#needleworkmonday | Sewing Retreat: How to Build a Consistent Sewing Practice
Leicestershire, UK, early April 2022, about 4.15pm
I was flipping through my feed one day last week when I came across an invitation to a sewing retreat. It was this weekend, for four days for an hour, and its purpose was to take some time out, a retreat, to learn how to build a consistent sewing practice, so that sewing becomes part of what you do, who you are.
It was about sewing because the woman who hosted it, Cathy Hay, is a seamstress and costumier. She had attended a similar workshop for fine artists, taught by a friend of hers, that was designed to help painters to develop their studio practice, to improve and develop their skills and become a (better) painter.
Cathy thought it would be great to have a similar programme for people, often women, who sew. The principles we learned on the retreat could be applied to any kind of creative practice, or any new thing that you want to bring into your life.
The retreat itself was a lovely experience. It started at 6pm UTC+1 (BST) and was a livestream, happening as you were watching it, with a chat box where everyone could leave comments for Cathy and each other. There were a few minutes at the beginning with everyone arriving and finding their way around the technology. I believe several hundred people took part, from all around the world. The livestream was also posted, so anyone who was asleep at the time could watch it later.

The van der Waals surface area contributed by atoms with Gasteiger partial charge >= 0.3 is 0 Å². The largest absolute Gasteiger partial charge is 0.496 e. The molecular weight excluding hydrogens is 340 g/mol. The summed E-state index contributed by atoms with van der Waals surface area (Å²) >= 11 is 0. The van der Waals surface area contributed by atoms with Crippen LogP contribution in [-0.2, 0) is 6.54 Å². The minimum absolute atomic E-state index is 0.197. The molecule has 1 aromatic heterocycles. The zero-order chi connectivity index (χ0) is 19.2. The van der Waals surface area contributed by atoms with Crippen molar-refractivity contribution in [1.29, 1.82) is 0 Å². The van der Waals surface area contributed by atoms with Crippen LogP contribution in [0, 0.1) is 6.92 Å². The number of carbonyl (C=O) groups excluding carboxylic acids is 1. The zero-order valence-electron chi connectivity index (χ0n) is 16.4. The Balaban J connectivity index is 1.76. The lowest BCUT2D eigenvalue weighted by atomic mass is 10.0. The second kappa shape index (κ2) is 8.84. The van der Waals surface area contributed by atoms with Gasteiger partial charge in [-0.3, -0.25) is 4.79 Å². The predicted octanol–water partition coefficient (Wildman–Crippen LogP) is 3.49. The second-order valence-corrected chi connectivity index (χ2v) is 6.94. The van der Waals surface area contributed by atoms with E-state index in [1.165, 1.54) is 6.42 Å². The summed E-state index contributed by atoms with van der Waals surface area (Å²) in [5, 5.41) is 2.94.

The different sessions of the retreat covered the five stages of creating a habit: building sewing or creative practice into your life so that it becomes a normal everyday thing, like cleaning your teeth. You don't really think about it, you just do it.
Five Stages of Habit Forming
This was about exploring why you want to build a consistent sewing practice in your life and about what it means to you. The focus was on the process - what is it like for you, when you are sewing - rather than the results of sewing or being driven by a deadline.
This part of the discussion became quite deep and spiritual, but essentially it was about becoming you, who you are, creating yourself and your future self and having an inner creative authority. In many ways, I found this the most interesting part of the retreat.
Another, more prosaic, way of looking at this stage was about setting goals and being accountable.
CUES, ANCHORS AND HABIT STACKING
These were the triggers for your sewing practice, the things that would make sewing practice automatic, a habit, that you do naturally as part of your life, in the same way that you clean your teeth before you go to bed. We talked about the following:
- time - when might you fit sewing practice into your life? is it a set time, or do you have a floating cue (important for shift workers and carers, for example)? when would it be easy?
- place - where would your sewing practice take place? was it always the same place? how did it need to be to make it easy for you to use?
- cues - these included things like lighting a candle, preparing and drinking a beverage, having a special chair, or quilt or cushion, some healthy snacks.
We were encouraged to consider all the senses in creating cues - touch, taste, vision, hearing, smell - so that practice became associated with those specific smells, sounds and sights.
Another element to help build consistent practice was to stack this new habit with an existing one. So that when thing happened, maybe returning home after classes, that was the trigger for practice.